Although recreational marijuana remains illegal at a federal level, many states have chosen to no longer view it as a Schedule 1 drug, i.e. one with the potential for a high level of abuse. This is the case in my state. However, it is left up to the individual communities whether or not to allow its sale and use.
The encroachment of marijuana into general acceptance in this current age has many comparing it with alcohol and prohibition back in the 1920s. There may be some similarities, but I can only view the public’s willingness to approve of altered states of consciousness and impaired thinking as good things being just one more indication of the latter days in which we live.
On a recent Tuesday evening, our city council met to vote on allowing marijuana sales and grow facilities in the community. Prior to that our church was alerted to this fact and urged by a concerned citizen to attend the meeting and push back against the regulation that would allow, and even encourage, greater marijuana presence in town. Although this affects everyone, and every believer in our church should have turned out against this, only five of us showed up.
At the initial public comments time on the meeting agenda, several of us spoke against approval of the regulation. As a pastor answerable to God, one of my points dealt with His condemnation of partaking in anything having to do with sorcery, witchcraft, and drunkenness as seen in the lists in Deuteronomy 18 and Galatians 5; pharmakeia being the operative Greek word behind the occult practices. In both the Old and New Testaments God has clearly stated how despicable each of these things is to Him. We’re not to engage in anything that alters our minds or impairs our judgment. Mind altering drugs lower people’s defenses to the incursion of demonic forces as well as encourage people to further pursue those things which are not of God. You can imagine how well those points went over with some of the folks on the city council.
It was evident as discussion ensued among the council members prior to the vote that the majority were inclined to approve the regulation to allow marijuana in greater measure to invade the community. However, due to the fact that several of us came to express reasoned opposition, the regulation was tabled and sent back to a working committee for further consideration. How they could think further conversation could change the fact that marijuana is a gateway drug, that it will increase the incidents of operating while intoxicated leading to greater policing presence, and that it is contrary to the stated purpose of the council to oversee the health and safety of the community is a mystery.
But, in reality, it’s no mystery. Lawlessness is increasing dramatically in the world. As Isaiah 5:20 warns:
Woe to those who call evil good
and good evil,
who put darkness for light
and light for darkness,
who put bitter for sweet
and sweet for bitter!
Thus, where there might have been a time that the fear of God would have been a factor in the decision of these council members, there was apparently little of that.
In all this, I couldn’t help but think of the incidents of lack of faith in the Bible and where they led. We see in Mark 6:5-6 that Jesus can do few miracles in His hometown because there was so little faith. People didn’t believe He was who it was obvious that He was. Perhaps no one came to Him for healing and that’s the reason He healed so few.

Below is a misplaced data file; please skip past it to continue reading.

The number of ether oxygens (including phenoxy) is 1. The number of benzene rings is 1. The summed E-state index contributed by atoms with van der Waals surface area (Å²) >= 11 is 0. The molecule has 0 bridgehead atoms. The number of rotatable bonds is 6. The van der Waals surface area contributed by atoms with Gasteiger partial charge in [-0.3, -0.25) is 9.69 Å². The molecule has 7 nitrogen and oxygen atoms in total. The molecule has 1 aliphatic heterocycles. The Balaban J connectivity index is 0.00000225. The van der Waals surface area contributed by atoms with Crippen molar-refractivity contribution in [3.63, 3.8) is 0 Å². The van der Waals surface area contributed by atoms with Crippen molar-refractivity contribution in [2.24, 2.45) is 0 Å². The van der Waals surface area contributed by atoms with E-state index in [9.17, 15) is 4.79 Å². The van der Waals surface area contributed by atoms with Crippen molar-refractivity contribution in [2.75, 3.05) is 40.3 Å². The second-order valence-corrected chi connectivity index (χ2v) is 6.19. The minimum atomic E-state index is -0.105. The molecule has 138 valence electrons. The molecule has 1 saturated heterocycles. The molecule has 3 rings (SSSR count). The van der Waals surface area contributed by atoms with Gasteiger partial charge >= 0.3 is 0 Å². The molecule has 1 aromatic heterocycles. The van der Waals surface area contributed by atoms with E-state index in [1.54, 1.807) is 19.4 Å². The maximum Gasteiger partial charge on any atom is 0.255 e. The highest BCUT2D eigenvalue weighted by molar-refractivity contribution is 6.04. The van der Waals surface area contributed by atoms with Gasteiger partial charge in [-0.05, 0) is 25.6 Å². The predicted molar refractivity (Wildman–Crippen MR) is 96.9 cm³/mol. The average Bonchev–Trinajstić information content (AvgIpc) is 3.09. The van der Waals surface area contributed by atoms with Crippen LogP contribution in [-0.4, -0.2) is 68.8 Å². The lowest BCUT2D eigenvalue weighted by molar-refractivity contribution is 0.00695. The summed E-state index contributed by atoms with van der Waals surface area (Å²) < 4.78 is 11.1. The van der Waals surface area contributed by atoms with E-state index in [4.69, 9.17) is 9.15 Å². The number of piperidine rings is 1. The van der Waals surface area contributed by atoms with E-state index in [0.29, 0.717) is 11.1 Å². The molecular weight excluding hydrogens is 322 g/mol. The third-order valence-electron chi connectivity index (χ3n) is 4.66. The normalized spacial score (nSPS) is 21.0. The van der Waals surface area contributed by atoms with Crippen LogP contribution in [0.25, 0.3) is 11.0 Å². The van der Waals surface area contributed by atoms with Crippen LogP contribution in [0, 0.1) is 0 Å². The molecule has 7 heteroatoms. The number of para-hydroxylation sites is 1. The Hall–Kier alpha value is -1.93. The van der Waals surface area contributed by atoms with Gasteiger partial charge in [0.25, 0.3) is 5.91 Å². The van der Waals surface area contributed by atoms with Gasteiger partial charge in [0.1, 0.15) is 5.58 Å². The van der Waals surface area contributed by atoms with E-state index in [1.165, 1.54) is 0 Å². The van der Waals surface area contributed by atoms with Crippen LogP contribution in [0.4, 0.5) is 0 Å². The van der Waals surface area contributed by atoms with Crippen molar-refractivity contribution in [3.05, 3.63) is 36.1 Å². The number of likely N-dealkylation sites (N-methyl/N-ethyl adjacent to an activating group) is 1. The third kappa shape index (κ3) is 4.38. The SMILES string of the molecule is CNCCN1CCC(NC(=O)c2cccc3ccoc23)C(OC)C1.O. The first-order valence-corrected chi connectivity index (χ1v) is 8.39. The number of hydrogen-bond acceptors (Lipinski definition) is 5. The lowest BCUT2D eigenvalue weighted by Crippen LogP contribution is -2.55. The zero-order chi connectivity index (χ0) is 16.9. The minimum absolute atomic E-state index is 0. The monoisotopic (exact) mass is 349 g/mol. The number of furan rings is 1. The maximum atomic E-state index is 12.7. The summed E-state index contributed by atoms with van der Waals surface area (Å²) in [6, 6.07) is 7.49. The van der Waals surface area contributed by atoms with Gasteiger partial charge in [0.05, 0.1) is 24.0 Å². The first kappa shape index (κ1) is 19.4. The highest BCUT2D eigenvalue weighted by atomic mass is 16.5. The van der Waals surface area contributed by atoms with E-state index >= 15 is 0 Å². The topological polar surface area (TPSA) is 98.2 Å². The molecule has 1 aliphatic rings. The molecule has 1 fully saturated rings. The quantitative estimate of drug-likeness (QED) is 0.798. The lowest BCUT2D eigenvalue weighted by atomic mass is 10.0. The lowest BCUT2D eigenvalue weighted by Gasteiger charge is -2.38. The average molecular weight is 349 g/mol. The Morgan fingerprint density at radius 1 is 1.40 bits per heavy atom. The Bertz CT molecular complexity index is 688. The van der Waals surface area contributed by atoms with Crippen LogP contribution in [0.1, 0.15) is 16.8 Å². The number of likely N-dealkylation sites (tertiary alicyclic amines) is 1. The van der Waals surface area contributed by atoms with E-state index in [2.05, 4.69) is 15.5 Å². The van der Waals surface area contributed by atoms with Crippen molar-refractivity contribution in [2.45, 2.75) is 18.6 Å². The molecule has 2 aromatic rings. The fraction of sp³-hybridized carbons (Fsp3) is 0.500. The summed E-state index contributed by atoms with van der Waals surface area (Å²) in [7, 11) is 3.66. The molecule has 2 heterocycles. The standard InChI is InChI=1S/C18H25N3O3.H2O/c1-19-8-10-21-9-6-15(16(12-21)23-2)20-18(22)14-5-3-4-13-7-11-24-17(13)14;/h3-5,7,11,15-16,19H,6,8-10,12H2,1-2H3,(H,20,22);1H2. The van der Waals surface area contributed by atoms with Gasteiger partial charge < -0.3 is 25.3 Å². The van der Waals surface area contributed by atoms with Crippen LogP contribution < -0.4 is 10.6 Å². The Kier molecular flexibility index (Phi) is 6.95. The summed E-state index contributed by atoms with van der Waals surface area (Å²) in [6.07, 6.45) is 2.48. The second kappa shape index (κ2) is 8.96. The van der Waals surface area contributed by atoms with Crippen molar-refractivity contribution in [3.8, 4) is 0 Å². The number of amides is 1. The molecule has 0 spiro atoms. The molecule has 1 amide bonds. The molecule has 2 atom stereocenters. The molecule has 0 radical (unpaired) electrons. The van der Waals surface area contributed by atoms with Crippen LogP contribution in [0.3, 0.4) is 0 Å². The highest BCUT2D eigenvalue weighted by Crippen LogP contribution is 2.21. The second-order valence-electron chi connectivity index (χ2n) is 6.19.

In 2 Kings 13:14-19 we see another incident of lack of faith. An ailing Elisha is brought into King Joash’s presence. The king asks for a sign or assurance that Israel will prevail against the Syrians. Elisha tells the king to take a handful of arrows and pound them on the ground. He does, but only three times. Elisha rebukes him, saying that if he had been more fervent and pounded the arrows five or six times, complete victory would have been assured. As it was, victory would only come three times.
This brings us back to the city council meeting. If we hadn’t shown up and pushed back against the darkness, it would have prevailed. It is highly likely the council members all thought it was a good idea to license marijuana in the community. The fact that five of us showed up and spoke against it was enough to stop approval that night. A few people of faith, God’s people standing in the gap, was enough to halt progress of the regulation for the time being. If some number more, perhaps ten to fifteen believers had come, might the outcome have been complete victory for the ways of God?
For that meeting, we’ll never know. Presumably, we’ll have another opportunity. The parallel, however, to the Scriptural incidents is striking. A few people of faith come to Jesus, and He can only do a few miracles. Only a few arrows are taken in response to the prophet’s words and only partial victory is attained.
The Bible tells us definitively that the time is coming when lawlessness will reign supreme once the true church is removed from the earth in the Rapture. In the meantime, although darkness is closing in all around, believers do have the means and often the opportunity to keep it at bay. Edmund Burke’s secular admonition many years ago certainly applies today to the church:
“The only thing necessary for the triumph of evil is that good men do nothing.”
When the church do nothing, when we fail to stand against evil, it will encroach even more. How sad that God’s people fail to do that which He has called us to be: salt and light to a lost and dying world.